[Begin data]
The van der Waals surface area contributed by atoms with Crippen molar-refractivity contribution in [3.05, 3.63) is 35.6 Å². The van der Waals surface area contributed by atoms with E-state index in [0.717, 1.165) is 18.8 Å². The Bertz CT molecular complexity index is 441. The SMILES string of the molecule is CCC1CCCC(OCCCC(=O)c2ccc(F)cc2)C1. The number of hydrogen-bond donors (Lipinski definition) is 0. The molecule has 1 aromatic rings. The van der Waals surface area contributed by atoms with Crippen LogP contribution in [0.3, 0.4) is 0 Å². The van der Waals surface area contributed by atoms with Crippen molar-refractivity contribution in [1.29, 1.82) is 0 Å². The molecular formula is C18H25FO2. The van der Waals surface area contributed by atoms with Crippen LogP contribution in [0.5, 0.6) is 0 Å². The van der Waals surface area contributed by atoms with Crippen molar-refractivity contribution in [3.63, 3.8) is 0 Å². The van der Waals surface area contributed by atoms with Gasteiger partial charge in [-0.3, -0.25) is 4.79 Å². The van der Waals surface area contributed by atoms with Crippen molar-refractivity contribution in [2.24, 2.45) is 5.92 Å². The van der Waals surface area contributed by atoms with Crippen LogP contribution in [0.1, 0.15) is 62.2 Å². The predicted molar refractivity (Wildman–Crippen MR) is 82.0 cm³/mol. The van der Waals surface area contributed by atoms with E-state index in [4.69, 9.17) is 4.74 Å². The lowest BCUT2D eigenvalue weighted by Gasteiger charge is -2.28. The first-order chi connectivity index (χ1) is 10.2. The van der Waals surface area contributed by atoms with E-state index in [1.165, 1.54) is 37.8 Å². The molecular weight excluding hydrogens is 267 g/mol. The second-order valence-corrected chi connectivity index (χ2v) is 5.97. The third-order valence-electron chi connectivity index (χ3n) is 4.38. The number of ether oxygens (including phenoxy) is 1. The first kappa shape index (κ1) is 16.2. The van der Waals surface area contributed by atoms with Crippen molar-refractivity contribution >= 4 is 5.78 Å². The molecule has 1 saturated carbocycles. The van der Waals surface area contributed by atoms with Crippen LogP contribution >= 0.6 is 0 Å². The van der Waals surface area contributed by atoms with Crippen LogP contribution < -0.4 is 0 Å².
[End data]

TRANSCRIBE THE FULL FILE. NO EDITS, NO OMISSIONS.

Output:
The van der Waals surface area contributed by atoms with Crippen molar-refractivity contribution in [3.05, 3.63) is 35.6 Å². The van der Waals surface area contributed by atoms with E-state index in [0.717, 1.165) is 18.8 Å². The Bertz CT molecular complexity index is 441. The SMILES string of the molecule is CCC1CCCC(OCCCC(=O)c2ccc(F)cc2)C1. The number of hydrogen-bond donors (Lipinski definition) is 0. The molecule has 1 aromatic rings. The van der Waals surface area contributed by atoms with Crippen LogP contribution in [0.3, 0.4) is 0 Å². The van der Waals surface area contributed by atoms with Crippen molar-refractivity contribution in [1.29, 1.82) is 0 Å². The molecular formula is C18H25FO2. The van der Waals surface area contributed by atoms with Crippen LogP contribution in [0.5, 0.6) is 0 Å². The van der Waals surface area contributed by atoms with Crippen molar-refractivity contribution in [3.63, 3.8) is 0 Å². The van der Waals surface area contributed by atoms with Gasteiger partial charge in [-0.3, -0.25) is 4.79 Å². The van der Waals surface area contributed by atoms with Crippen molar-refractivity contribution in [2.24, 2.45) is 5.92 Å². The van der Waals surface area contributed by atoms with Crippen LogP contribution in [0.1, 0.15) is 62.2 Å². The predicted molar refractivity (Wildman–Crippen MR) is 82.0 cm³/mol. The van der Waals surface area contributed by atoms with E-state index in [4.69, 9.17) is 4.74 Å². The lowest BCUT2D eigenvalue weighted by Gasteiger charge is -2.28. The first-order chi connectivity index (χ1) is 10.2. The van der Waals surface area contributed by atoms with E-state index in [1.165, 1.54) is 37.8 Å². The molecular weight excluding hydrogens is 267 g/mol. The second-order valence-corrected chi connectivity index (χ2v) is 5.97. The third-order valence-electron chi connectivity index (χ3n) is 4.38. The number of ether oxygens (including phenoxy) is 1. The first kappa shape index (κ1) is 16.2. The van der Waals surface area contributed by atoms with Crippen molar-refractivity contribution >= 4 is 5.78 Å². The molecule has 1 saturated carbocycles. The van der Waals surface area contributed by atoms with Crippen LogP contribution >= 0.6 is 0 Å². The van der Waals surface area contributed by atoms with Crippen LogP contribution < -0.4 is 0 Å².